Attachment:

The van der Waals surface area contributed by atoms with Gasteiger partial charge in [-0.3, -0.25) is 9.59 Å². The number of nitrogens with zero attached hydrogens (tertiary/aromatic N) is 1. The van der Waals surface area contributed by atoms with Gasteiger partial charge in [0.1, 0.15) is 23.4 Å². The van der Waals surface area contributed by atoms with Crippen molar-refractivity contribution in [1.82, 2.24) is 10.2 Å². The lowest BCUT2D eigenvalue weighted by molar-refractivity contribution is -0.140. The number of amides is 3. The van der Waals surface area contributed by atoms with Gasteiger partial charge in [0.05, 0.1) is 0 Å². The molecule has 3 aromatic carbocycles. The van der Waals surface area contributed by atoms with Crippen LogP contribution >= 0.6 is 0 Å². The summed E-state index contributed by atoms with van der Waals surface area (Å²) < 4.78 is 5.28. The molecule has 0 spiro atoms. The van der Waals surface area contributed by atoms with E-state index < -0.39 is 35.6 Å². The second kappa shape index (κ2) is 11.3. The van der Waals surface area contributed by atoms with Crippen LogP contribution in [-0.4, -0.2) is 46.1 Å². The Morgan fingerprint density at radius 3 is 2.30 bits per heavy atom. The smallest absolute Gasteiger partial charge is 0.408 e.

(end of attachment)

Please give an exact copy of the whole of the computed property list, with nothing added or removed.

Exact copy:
The van der Waals surface area contributed by atoms with Gasteiger partial charge in [-0.3, -0.25) is 9.59 Å². The number of nitrogens with zero attached hydrogens (tertiary/aromatic N) is 1. The van der Waals surface area contributed by atoms with Gasteiger partial charge in [0.1, 0.15) is 23.4 Å². The van der Waals surface area contributed by atoms with Crippen molar-refractivity contribution in [1.82, 2.24) is 10.2 Å². The lowest BCUT2D eigenvalue weighted by molar-refractivity contribution is -0.140. The number of amides is 3. The van der Waals surface area contributed by atoms with Gasteiger partial charge in [0.05, 0.1) is 0 Å². The molecule has 3 aromatic carbocycles. The van der Waals surface area contributed by atoms with Crippen LogP contribution >= 0.6 is 0 Å². The summed E-state index contributed by atoms with van der Waals surface area (Å²) < 4.78 is 5.28. The molecule has 0 spiro atoms. The van der Waals surface area contributed by atoms with E-state index < -0.39 is 35.6 Å². The second kappa shape index (κ2) is 11.3. The van der Waals surface area contributed by atoms with Crippen LogP contribution in [-0.4, -0.2) is 46.1 Å². The Morgan fingerprint density at radius 3 is 2.30 bits per heavy atom. The smallest absolute Gasteiger partial charge is 0.408 e.